Tuesday, June 23, 2009

A matter of perception

Here they are - the lecture notes. Last week of term. I have a cold and a sudafed induced headache. My apologies for any mistakes.

Look Both Ways is about fear, the inevitability of death and the unpredictability of life. Sarah Watt’s first feature film is a universal story about ordinary people. (Make sure you watch her early animated film “Small Treasures”. Her new film, “My Year Without Sex” is due for release.)

Watts set out to write a romantic comedy. The film contains elements of universal existence, universal truths. We bring our own experiences to it. It is all about perception. There is a tension between universalism and differences. We see the world through many complex characters preoccupied with both past and future while trying to cope with the present.

Look Both Ways is a multi-strand narrative. The action takes place during one hot long weekend -72 hours – in suburban Adelaide. Time is compressed. Animated inserts, photomontage and flashbacks intersect. Musical interludes brings characters together

In the opening scene we see flowers and cards - establishes death as a main theme.
SBS News Presenter, Mary Kostakidis, announcing the Arnow Hill tragedy provides the audience with familiarity. The characters’ personal tragedies hang off this large scale catastrophe. Both traintracks and trains are ubiquitous images. Conversations about Arnow Hill around Meryl on the train when she is returning from her father’s funeral fuel Meryl’s imagination. This is not simply a neurotic fantasy. She sees disaster all around. Note the stillness of the cinematography in the train carriage.

Birds are a recurring motif. They represent nature as being irrepressible. When there is death life goes on. The transitory nature of birds points to life as fleeting.

Nick is diagnosed with testicular cancer. He receives the news stoically - a combination of shock and Australian masculinity. The discovery he has cancer triggers the photomontage where his life literally flashes before his eyes. The doctor’s response is inadequate – note the aquatic screensaver - (see how his back is turned establishing Nick as an isolated individual. He then goes and tells his boss – who also has his back turned. I feel sorry for Nick. Don’t get me wrong. I’ve got nothing against my principal but if I ever get diagnosed with cancer he will not be the first one I tell. See Phil has cricket pictures in his office. This cricket thing – we need to talk! But I digress… back to the lecture) The opening scenes establish a lot economically. A dark world view of two main characters who have both experienced life crises. Meryl is frightened by everything. She sees death everywhere and she hasn’t received a cancer diagnosis. Meryl is experiencing anxiety and shock after the death of her father. She then witnesses Rob’s death – “It just kept coming like a freight-train.”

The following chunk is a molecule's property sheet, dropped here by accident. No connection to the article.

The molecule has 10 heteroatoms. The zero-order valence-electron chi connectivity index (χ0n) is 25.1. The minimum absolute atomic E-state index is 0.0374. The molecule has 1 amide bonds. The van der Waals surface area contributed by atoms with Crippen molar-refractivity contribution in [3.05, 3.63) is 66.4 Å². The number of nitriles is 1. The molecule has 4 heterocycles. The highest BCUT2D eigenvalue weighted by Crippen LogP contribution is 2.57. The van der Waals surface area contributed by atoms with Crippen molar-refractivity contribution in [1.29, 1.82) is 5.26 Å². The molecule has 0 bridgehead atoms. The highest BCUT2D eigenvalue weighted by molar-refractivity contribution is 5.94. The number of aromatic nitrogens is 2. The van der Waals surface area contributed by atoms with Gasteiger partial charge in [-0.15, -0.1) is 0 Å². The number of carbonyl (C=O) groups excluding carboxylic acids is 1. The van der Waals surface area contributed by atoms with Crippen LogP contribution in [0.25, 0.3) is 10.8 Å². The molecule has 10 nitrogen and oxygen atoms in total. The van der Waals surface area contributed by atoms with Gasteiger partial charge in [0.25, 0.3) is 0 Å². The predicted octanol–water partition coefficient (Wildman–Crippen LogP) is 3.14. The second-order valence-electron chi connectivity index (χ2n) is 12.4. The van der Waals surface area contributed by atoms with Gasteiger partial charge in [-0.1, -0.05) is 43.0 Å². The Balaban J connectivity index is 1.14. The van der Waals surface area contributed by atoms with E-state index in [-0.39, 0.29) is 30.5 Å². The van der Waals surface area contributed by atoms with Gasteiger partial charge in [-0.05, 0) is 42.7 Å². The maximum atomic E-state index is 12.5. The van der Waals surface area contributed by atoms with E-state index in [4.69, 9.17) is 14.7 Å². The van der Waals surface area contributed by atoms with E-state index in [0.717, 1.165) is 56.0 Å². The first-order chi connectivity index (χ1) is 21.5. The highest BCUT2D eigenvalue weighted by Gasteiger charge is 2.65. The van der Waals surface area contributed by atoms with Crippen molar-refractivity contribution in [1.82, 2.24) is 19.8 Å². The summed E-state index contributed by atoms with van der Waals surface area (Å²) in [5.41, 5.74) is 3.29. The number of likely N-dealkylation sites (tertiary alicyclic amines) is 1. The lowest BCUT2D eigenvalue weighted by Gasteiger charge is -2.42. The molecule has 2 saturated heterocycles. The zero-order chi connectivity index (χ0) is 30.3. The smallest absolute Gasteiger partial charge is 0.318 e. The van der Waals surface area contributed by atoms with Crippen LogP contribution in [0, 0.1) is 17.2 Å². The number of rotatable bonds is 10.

There are a variety of responses to the accident. We need to examine the different responses to both Julia’s picture in The Southern Mail and Andy’s suicide article.

We see Andy and Anna as their relationship has fizzled. Andy is not over the end of his marriage and his custodial arrangements. He is angry and frustrated with his job. He thinks everyone has an agenda and can’t accept that accidents happen. He, therefore, sees Anna’s pregnancy announcement as a trap. (Even though I don’t like Andy I find he provides a lot of comic relief – his line connecting men committing suicide to Arts Diary; the 5c short for the newspaper meltdown where he bursts a packet of chips then walks out and yells at the church choir to shut up; when he takes the children to the art gallery/museum and tells them they’ll stay until they get a glimmer of knowledge; tripping over the pram at the cricket after Anna’s pregnancy announcement; the bursting brain aneurysm after his tirade about God “How can anyone believe in something so ridiculous?”; his champagne guzzling at Macbeth. Even his response to Nick when he finally tells him about his cancer cracks me up – “What did you go and get cancer for?” Leads me to ask, Yes, what was your agenda there, Nick? What were you thinking?)

This film is about perception. How do we live with the knowledge that bad things happen to good people. Different characters see the world in different ways. Shift your perception and you shift your view of the world. Our perception of life and the world around us is subjective. Their perceptions of themselves are also important. Self-knowledge can be a liberating force.